Plans announced on May 15 by the FCC to empower voice service providers to offer more aggressive call-blocking programs could create significant problems for creditors and debt collectors.  In addition to allowing providers to block unwanted calls by default, the FCC plans to allow providers to offer opt-in blocking in which a consumer can elect to block calls from any numbers that are not on the consumer’s own contact list.  Such opt-in blocking could result in the blocking of legitimate communication attempts, such as collection calls from creditors or debt collectors.

The FCC’s press release and fact sheet indicate that FCC Chairman Pai has circulated a declaratory ruling that would allow voice service providers to start offering default call-blocking programs.  While many providers currently offer blocking programs, they do so only on an opt-in basis.  The default programs can be “based on any reasonable analytics designed to identify unwanted calls and will have flexibility on how to dispose of those calls, such as sending straight to voicemail, alerting the consumer of a robocall, or blocking the call altogether.”  The FCC ruling would allow consumers to opt out of call blocking and would provide that call blocking should not interfere with emergency communications.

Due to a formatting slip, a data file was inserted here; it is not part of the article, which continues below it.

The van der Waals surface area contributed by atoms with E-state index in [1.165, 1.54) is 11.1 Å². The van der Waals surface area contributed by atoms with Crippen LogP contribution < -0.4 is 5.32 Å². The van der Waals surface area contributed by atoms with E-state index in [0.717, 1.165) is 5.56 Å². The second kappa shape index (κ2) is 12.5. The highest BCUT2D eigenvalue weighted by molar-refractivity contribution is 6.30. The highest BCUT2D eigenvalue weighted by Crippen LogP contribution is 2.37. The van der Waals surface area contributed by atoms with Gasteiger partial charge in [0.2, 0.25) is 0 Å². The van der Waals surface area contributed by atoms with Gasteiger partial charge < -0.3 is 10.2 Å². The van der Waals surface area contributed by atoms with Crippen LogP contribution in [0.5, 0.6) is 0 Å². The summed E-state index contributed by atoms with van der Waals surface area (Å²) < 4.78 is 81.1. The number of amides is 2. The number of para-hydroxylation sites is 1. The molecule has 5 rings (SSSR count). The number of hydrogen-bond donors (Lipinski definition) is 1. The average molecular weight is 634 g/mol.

In addition to allowing default blocking, the declaratory ruling would allow providers to offer opt-in blocking tools based on consumers’ contact lists or other “white list” options.  According to the fact sheet, the ruling “makes clear that carriers can permit consumers to use their own contact lists as a ‘white list,’ blocking calls not included on that list.  The white list could be updated automatically as consumers add and remove contacts from their smartphones.”